Linking Health and Energy Efficiency

Updated: May 14

Did you know that people spend approximately 90% of their time in buildings – and 50% or more of every day inside their homes (source)? Not only did the COVID-19 pandemic with shelter in place restrictions increase the amount of time indoors, it has also shifted focus to health in buildings. Indeed, health in schools was made a priority with $2 billion allocated for ventilation and other building upgrades as part of the reopening plan in California (source). Locally, the County of Contra Costa recently launched the Asthma Initiative, an innovative new program that seeks to improve the health of individuals with asthma by educating them and improving their home environment with energy efficiency. “Healthy Home” programs, as they are called, are crucial in informing residents about potential home health hazards, many of which are not readily visible, like dangerous polluting culprits such as carbon monoxide. Indoor air quality can be worsened by mold, allergens, leaky windows, and poor insulation. Without proper air flow in a home, common activities such as cooking and cleaning can increase the level of indoor air pollutants as much as two to five times higher than outdoor levels (source). Even our water heaters and furnaces can expose us to harmful gases if the combustion systems are improperly sealed or old. Unsafe indoor air quality can cause asthma attacks, bring on allergies, and impact overall comfort. Installing energy efficient equipment in the home results in better physical and mental health, and comfort while also saving money on utility bills (source).

“It’s simple,” says Demian Hardman, Senior Planner with the County of Contra Costa, and the BayREN county lead, “healthy homes make healthy people.” There are several harmful contributors to the air quality in Contra Costa County; the large industrial facilities in the County contribute to poor air quality, especially for residents in housing near those facilities. Additionally, many of the homes in Western and Eastern Contra Costa and other historic areas are older, lack proper insulation, do not have efficient heating and cooling, and have older ductwork. These factors combined, have resulted in high asthma rates, as locals are exposed to particulate air pollution, especially for some communities along the County’s Northern Waterfront (Hercules to Oakley). 300,000 Contra Costa residents, or 25% of the county’s population, live in a census tract that ranks in the 95th percentile or higher of asthma rates statewide. (source). An estimated 4,950 Contra Costa County residents, mostly from lower socio-economic groups, visit an Emergency Department for asthma related issues each year (source).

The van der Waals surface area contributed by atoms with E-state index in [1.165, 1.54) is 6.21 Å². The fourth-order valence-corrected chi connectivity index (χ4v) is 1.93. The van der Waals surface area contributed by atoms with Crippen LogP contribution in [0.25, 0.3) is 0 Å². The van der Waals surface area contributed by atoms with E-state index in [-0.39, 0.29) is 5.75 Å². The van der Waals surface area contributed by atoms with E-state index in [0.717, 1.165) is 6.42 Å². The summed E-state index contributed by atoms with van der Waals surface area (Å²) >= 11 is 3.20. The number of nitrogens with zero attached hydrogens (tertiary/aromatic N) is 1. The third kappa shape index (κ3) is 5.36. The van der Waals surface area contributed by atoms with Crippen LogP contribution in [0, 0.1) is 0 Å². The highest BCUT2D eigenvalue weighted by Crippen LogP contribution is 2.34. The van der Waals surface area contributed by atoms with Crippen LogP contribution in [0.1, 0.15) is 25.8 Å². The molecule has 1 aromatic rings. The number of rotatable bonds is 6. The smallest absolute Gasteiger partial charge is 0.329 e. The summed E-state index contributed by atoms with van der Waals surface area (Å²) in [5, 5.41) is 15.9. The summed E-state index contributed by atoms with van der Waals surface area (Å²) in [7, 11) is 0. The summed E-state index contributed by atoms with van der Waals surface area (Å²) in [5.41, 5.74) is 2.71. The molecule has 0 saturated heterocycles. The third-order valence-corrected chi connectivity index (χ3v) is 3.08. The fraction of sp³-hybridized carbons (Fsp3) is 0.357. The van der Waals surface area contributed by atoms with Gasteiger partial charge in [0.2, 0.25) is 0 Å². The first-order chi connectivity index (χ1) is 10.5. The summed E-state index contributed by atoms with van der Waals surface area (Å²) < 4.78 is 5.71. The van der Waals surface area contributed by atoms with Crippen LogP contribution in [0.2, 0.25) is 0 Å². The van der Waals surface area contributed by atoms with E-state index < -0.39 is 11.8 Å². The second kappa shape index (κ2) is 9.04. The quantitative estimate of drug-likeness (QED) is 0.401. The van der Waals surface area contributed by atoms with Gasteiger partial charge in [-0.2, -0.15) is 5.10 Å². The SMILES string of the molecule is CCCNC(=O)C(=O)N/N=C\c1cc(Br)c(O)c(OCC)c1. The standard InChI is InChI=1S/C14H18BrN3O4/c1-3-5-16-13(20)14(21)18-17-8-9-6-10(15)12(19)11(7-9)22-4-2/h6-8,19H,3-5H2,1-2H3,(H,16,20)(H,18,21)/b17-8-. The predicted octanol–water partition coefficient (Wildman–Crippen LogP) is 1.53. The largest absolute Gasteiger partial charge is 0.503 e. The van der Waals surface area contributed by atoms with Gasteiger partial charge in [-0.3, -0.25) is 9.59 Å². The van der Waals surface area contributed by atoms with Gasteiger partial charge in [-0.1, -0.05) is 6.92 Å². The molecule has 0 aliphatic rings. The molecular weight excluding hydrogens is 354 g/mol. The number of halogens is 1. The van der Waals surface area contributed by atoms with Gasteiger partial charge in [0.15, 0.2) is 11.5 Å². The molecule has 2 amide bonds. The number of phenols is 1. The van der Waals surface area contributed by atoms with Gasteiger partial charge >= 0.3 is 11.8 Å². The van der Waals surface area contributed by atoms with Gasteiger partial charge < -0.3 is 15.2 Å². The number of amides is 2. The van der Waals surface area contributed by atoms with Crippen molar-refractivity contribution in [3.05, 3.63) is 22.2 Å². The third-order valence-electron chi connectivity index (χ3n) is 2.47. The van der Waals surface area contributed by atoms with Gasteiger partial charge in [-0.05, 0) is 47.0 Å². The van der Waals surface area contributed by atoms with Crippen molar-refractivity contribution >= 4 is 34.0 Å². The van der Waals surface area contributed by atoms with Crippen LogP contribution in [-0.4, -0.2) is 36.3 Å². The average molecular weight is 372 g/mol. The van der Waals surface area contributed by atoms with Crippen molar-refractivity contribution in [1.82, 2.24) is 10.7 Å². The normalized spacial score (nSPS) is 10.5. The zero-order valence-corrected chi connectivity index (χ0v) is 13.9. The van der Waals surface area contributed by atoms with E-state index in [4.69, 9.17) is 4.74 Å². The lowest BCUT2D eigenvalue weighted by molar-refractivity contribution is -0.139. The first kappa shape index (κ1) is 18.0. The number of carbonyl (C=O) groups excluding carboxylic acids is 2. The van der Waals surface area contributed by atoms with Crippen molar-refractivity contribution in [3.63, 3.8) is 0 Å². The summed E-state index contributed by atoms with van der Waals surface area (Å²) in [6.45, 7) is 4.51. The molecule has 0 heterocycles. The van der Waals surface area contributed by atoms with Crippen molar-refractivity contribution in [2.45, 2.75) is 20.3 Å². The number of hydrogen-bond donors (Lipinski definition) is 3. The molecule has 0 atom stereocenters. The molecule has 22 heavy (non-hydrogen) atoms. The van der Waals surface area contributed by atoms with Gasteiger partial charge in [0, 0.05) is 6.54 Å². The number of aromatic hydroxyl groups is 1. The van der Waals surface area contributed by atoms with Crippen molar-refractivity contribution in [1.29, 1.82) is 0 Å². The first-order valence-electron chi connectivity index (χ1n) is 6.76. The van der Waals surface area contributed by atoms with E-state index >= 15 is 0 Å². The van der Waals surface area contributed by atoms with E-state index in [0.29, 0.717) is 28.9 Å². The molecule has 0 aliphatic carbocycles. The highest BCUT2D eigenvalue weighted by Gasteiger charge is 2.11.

While asthma exacerbations can largely be avoided by home-based education and remediation of asthma triggers, these corrective measures are not traditionally covered by Medicaid nor included in traditional clinical care. Contra Costa’s pilot program, through a $500,000 grant from the California Department of Health Care Services and $100,000 grant through the Bay Area Air Quality Management District, seeks to tackle this problem by offering asthma education and home energy efficiency assessments to referred asthma patients through the County Health Services. Patients are offered a home energy assessment where they learn about the types of home upgrades they should make. Patients can also receive referrals to multiple program resources, including the County’s Weatherization program, BayREN programs, or Marin Clean Energy programs. These upgrades are available for residents living in single family and multifamily homes. What makes this project exciting is that “we get to work with health professionals that are already in touch with the community” shares Demian. “By dealing with energy efficiency through a health plan that serves low-income residents, we hope to decrease disparities in underserved areas and reduce the amount of Emergency Department visits in the county.” While the program only recently started, “it has provided eight referrals so far and it is exciting to see where it will go.”

While the Asthma Initiative is only available in Contra Costa County, there are other programs that can also help improve home health and comfort. For example, BayREN’s Single Family Home+ program offers education and rebates for energy efficiency programs throughout all nine Bay Area counties. Jeffery Liang, the Single Family program lead, shares that all participating program contractors receive Building Performance Institute training to better understand building science and how air circulates throughout a house, essentially becoming “house doctors!” Knowledge of these systems enables contractors to minimize the amount of dust and asthmagens flowing into living spaces. As energy efficiency and health programs start to ramp up, many organizations are looking forward to understanding how the Biden Administration’s American Rescue Plan will provide funding for building energy efficiency programs.


Curious about improving your home's air quality? Find out what steps you can take by visiting BayREN’s Learning Center, contacting a BayREN Home Energy Advisor, or registering for 3C-RENs upcoming indoor air quality webinar on June 15th.

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